Written By: Hannah Yale
On Saturday, Oct. 3, the St. Mary’s College of Maryland (SMCM) Programs Board and the Hilda C. Landers Library collaborated to lead a virtual event about the Black Lives Matter movement, police brutality and the state of racism in America. The event was organized as a lecture series on Zoom, with speakers Professor Sahar Shafqat and Kelsey Bush presenting over Zoom at 2 p.m. and 3 p.m., respectively.
Shafqat is a professor of Political Science who participated in the #ScholarStrike in early September by dedicating her teaching time to speak about racial injustices in the country and how to take action. During the #ScholarStrike, Sharfqat shared a presentation with her students titled “Abolition and Defund the Police: Understanding the Current Movement to End Anti-Black Racism.” She shared this same presentation with those in attendance at the Black Lives Matter lecture on Oct. 3.
The main focus of Shafqat’s presentation was police violence and how the police functions as an institution that maintains systemic racism. In May, a Black man named George Floyd was the victim of a police-instigated murder. “It is not a mistake that Black people are murdered routinely by the police,” Shafqat said. Her presentation showed a picture of Kyle Rittenhouse, the white teenage boy who shot and killed two BLM protestors in Kenosha, WI in August and was allowed by police to leave peacefully, as well as a photograph of an MPD officer fist-bumping a member of the white supremacy group the Proud Boys in Washington, D.C. in July. “Black criminals and white criminals are treated very differently,” Shafqat said, explaining that Floyd was killed because he had allegedly used a counterfeit bill while Rittenhouse comitted murder and was let to leave the scene.
According to Professor Shafqat, there is a reformist approach and an abolitionist approach to racism in policing. A campaign called 8 Can’t Wait is a police reform plan that seeks to ban chokeholds, require de-escalation, require warning before shooting, and bring about other changes within the police institution. The problem is, Shafqat explained, most of the police departments that have been seen in the news lately for police brutality had already agreed to most if not all of the 8 Can’t Wait reform policies. Alternatively, there is an abolitionist approach to the issue in which America must “re-imagine and re-envision what our society looks like, and that means eliminating the police from our vision of society and how we deal with one another.” The abolitionist movement advocates for defunding and demilitarizing the police, and re-allocating police funds towards providing safe housing and other community social services.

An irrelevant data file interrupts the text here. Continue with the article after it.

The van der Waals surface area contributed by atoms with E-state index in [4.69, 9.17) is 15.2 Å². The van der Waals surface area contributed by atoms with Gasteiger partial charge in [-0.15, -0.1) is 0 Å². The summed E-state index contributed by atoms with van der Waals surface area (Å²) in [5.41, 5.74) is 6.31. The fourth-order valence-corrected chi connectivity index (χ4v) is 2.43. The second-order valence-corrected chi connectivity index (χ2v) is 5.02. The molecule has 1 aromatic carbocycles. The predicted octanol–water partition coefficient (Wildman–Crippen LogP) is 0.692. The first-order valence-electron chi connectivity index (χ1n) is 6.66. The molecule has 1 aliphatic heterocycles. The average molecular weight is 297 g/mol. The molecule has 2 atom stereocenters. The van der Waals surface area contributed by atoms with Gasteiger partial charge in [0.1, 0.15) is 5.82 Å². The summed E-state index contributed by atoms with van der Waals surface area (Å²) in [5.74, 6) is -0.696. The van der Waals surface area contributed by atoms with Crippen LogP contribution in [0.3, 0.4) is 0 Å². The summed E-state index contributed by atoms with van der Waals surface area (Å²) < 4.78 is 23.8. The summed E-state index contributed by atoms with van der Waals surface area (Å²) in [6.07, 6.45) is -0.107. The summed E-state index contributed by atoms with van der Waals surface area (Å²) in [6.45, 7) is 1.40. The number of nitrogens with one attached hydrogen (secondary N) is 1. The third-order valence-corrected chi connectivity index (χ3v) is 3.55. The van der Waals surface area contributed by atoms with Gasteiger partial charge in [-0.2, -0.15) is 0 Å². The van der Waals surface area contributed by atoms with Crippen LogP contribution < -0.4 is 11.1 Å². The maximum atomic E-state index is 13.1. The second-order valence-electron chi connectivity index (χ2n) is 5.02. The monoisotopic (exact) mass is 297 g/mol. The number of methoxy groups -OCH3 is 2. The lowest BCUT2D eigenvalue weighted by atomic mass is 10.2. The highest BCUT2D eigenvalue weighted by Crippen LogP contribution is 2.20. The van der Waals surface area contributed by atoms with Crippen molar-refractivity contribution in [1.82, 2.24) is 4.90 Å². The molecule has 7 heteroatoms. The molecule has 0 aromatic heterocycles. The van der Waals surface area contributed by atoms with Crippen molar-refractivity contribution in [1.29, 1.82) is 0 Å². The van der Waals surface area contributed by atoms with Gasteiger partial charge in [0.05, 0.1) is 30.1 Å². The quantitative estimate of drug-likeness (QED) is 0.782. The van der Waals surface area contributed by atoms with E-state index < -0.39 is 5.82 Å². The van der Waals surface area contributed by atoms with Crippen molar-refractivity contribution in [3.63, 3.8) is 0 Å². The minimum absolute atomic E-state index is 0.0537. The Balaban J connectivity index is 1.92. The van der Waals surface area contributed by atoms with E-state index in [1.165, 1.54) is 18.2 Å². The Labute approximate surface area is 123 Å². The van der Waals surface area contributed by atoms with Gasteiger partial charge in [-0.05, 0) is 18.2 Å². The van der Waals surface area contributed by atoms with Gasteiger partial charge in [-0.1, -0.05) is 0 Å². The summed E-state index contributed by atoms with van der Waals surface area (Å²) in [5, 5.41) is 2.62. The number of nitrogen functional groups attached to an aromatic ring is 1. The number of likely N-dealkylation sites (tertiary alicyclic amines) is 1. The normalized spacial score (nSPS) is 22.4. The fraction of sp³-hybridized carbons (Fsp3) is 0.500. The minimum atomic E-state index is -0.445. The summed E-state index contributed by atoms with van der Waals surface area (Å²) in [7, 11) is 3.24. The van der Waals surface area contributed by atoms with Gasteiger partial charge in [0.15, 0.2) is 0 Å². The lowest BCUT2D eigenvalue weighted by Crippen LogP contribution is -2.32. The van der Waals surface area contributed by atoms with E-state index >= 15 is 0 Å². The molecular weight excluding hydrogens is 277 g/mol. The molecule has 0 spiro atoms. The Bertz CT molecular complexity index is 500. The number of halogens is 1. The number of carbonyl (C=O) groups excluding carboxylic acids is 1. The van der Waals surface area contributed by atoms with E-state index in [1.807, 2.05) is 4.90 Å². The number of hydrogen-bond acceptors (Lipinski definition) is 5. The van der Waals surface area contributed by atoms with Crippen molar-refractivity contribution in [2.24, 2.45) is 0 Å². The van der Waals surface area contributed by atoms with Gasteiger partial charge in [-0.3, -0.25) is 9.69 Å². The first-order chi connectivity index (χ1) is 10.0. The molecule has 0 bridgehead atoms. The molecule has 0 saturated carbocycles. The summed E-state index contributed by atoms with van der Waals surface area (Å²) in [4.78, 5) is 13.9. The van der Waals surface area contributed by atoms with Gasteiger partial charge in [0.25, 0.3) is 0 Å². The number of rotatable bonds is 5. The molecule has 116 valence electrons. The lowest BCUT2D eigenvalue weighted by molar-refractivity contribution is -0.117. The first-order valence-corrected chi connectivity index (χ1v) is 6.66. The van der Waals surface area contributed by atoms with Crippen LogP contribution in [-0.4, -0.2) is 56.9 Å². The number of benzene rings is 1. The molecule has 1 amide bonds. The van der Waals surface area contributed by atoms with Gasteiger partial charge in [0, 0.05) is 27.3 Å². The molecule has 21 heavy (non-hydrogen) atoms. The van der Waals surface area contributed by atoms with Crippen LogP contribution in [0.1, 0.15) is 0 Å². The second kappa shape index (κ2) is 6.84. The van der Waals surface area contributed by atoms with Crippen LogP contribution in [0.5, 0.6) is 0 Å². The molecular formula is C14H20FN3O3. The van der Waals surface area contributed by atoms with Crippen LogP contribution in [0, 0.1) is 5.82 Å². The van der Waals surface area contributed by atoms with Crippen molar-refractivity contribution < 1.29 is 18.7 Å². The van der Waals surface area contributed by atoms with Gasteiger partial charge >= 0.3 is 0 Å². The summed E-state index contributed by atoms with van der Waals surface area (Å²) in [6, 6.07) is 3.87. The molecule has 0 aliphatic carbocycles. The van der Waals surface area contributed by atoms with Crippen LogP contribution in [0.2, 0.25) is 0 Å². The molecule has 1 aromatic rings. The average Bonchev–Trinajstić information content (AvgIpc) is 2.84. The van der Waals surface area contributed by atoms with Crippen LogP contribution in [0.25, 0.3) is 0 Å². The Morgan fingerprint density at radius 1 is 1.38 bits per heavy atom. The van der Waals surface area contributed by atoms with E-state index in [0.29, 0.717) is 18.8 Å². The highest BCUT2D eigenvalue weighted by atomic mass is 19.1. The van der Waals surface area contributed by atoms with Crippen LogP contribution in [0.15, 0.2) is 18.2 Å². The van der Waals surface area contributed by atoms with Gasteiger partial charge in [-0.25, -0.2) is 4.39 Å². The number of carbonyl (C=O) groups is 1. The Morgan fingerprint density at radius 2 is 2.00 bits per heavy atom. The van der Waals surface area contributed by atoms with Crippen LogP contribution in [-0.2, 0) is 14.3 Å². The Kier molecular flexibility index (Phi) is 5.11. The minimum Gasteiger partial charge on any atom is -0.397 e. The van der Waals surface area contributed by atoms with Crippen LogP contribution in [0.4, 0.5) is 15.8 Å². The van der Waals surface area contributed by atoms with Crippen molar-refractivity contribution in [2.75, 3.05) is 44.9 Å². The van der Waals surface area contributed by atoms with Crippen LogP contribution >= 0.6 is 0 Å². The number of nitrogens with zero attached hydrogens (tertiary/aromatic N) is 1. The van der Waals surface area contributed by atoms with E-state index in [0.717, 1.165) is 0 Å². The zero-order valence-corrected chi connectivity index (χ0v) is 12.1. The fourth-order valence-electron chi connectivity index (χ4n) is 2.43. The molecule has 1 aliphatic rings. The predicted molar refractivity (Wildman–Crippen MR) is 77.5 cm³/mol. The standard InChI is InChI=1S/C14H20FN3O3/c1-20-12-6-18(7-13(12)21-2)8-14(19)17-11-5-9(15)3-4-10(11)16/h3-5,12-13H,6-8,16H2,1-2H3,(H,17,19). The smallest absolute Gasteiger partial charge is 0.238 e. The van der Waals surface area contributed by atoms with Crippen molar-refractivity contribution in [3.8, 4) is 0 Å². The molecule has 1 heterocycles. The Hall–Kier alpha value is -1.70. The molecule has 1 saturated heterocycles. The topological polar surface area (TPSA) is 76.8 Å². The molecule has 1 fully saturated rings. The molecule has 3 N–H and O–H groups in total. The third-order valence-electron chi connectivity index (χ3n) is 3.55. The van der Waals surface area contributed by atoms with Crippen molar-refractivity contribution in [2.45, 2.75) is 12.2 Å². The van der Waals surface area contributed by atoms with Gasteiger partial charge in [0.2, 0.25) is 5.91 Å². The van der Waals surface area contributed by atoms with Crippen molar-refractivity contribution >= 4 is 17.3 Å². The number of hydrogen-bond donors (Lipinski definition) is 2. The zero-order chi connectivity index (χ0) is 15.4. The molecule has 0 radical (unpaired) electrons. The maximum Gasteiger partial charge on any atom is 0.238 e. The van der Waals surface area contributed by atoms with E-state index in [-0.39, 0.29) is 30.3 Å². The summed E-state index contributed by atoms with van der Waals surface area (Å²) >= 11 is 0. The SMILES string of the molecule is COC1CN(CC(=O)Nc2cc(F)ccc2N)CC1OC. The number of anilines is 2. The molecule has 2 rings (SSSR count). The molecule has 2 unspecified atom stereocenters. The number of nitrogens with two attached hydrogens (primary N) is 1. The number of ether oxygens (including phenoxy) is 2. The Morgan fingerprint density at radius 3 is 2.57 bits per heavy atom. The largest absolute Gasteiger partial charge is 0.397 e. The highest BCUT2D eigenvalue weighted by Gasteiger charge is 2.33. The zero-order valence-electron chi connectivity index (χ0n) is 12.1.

Interim Chief Diversity Officer Bush also presented for the event, sharing personal accounts about his experiences growing up as a Black man in St. Mary’s County. Bush also focused on racially motivated police violence as a symptom of systemic racism in his lecture, stating: “This is not just about policing, this is about government structures, too. This is about the understanding that people don’t value people. People see people as dollars, people see people as others, people don’t see people as people.” Bush stressed that it is vital to understand why systemic racism is so violently perpetuated in America, but that thinking and talking about racism alone will not solve the problem. Bush continued: “If we want change, what change do we want? If we want change, how are we going to implement it? If we want change, how are we going to sustain it? Those are always the questions you have to ask.”
Bush has open office hours on Friday from 9 a.m. to 12 p.m. Any students who have inquiries about what St. Mary’s is doing to promote racial equality on campus or how individual students can do their part in learning about and taking action against racism can contact him through the SMCM website.